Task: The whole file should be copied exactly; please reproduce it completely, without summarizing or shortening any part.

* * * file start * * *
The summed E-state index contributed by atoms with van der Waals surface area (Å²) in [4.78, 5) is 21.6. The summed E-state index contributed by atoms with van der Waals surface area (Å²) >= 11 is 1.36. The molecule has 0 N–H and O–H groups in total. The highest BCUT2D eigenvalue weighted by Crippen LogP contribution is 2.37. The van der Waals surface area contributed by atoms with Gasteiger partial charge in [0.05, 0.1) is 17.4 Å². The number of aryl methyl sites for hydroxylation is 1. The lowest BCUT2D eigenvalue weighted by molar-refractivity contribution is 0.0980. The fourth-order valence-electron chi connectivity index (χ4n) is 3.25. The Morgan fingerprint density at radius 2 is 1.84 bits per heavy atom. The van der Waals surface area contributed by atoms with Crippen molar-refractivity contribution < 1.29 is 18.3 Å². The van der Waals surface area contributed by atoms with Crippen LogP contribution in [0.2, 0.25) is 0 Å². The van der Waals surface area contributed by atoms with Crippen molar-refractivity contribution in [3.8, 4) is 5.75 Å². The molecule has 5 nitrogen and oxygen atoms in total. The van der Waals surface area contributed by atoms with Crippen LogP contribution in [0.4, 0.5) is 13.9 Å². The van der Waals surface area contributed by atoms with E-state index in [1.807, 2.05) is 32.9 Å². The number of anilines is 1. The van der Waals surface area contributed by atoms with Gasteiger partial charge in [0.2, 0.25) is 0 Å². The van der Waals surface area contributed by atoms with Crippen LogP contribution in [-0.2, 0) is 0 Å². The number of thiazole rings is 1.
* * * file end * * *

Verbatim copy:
The summed E-state index contributed by atoms with van der Waals surface area (Å²) in [4.78, 5) is 21.6. The summed E-state index contributed by atoms with van der Waals surface area (Å²) >= 11 is 1.36. The molecule has 0 N–H and O–H groups in total. The highest BCUT2D eigenvalue weighted by Crippen LogP contribution is 2.37. The van der Waals surface area contributed by atoms with Gasteiger partial charge in [0.05, 0.1) is 17.4 Å². The number of aryl methyl sites for hydroxylation is 1. The lowest BCUT2D eigenvalue weighted by molar-refractivity contribution is 0.0980. The fourth-order valence-electron chi connectivity index (χ4n) is 3.25. The Morgan fingerprint density at radius 2 is 1.84 bits per heavy atom. The van der Waals surface area contributed by atoms with Crippen molar-refractivity contribution < 1.29 is 18.3 Å². The van der Waals surface area contributed by atoms with Crippen LogP contribution in [0.2, 0.25) is 0 Å². The van der Waals surface area contributed by atoms with Crippen molar-refractivity contribution in [3.8, 4) is 5.75 Å². The molecule has 5 nitrogen and oxygen atoms in total. The van der Waals surface area contributed by atoms with Crippen LogP contribution in [0.4, 0.5) is 13.9 Å². The van der Waals surface area contributed by atoms with E-state index in [1.807, 2.05) is 32.9 Å². The number of anilines is 1. The van der Waals surface area contributed by atoms with Gasteiger partial charge in [0.2, 0.25) is 0 Å². The van der Waals surface area contributed by atoms with Crippen LogP contribution in [-0.2, 0) is 0 Å². The number of thiazole rings is 1.